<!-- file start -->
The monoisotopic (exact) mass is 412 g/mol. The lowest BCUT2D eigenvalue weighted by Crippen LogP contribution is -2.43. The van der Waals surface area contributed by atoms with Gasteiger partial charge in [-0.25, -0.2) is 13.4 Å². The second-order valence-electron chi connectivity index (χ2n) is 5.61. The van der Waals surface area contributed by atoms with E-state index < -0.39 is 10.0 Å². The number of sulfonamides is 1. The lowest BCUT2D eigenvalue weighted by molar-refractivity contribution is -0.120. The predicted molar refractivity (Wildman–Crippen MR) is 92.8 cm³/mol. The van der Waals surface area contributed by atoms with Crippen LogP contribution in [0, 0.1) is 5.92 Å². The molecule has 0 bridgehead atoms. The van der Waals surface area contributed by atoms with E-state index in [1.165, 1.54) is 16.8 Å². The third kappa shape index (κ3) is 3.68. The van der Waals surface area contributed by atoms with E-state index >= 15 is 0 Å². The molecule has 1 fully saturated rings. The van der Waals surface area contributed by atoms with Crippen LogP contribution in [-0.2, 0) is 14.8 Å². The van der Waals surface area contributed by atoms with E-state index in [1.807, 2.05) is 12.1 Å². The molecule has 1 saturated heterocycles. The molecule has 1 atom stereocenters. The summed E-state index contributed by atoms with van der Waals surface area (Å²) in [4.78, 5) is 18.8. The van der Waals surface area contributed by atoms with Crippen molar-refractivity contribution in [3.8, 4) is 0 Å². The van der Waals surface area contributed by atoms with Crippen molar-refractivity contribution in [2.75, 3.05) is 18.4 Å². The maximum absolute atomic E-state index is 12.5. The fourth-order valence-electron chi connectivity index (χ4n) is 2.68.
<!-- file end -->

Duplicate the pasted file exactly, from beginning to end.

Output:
The monoisotopic (exact) mass is 412 g/mol. The lowest BCUT2D eigenvalue weighted by Crippen LogP contribution is -2.43. The van der Waals surface area contributed by atoms with Gasteiger partial charge in [-0.25, -0.2) is 13.4 Å². The second-order valence-electron chi connectivity index (χ2n) is 5.61. The van der Waals surface area contributed by atoms with E-state index < -0.39 is 10.0 Å². The number of sulfonamides is 1. The lowest BCUT2D eigenvalue weighted by molar-refractivity contribution is -0.120. The predicted molar refractivity (Wildman–Crippen MR) is 92.8 cm³/mol. The van der Waals surface area contributed by atoms with Crippen LogP contribution in [0, 0.1) is 5.92 Å². The molecule has 0 bridgehead atoms. The van der Waals surface area contributed by atoms with E-state index in [1.165, 1.54) is 16.8 Å². The third kappa shape index (κ3) is 3.68. The van der Waals surface area contributed by atoms with E-state index >= 15 is 0 Å². The molecule has 1 fully saturated rings. The van der Waals surface area contributed by atoms with Crippen LogP contribution in [-0.2, 0) is 14.8 Å². The van der Waals surface area contributed by atoms with E-state index in [1.807, 2.05) is 12.1 Å². The molecule has 1 saturated heterocycles. The molecule has 1 atom stereocenters. The summed E-state index contributed by atoms with van der Waals surface area (Å²) in [4.78, 5) is 18.8. The van der Waals surface area contributed by atoms with Crippen molar-refractivity contribution in [3.8, 4) is 0 Å². The van der Waals surface area contributed by atoms with Crippen molar-refractivity contribution in [2.75, 3.05) is 18.4 Å². The maximum absolute atomic E-state index is 12.5. The fourth-order valence-electron chi connectivity index (χ4n) is 2.68.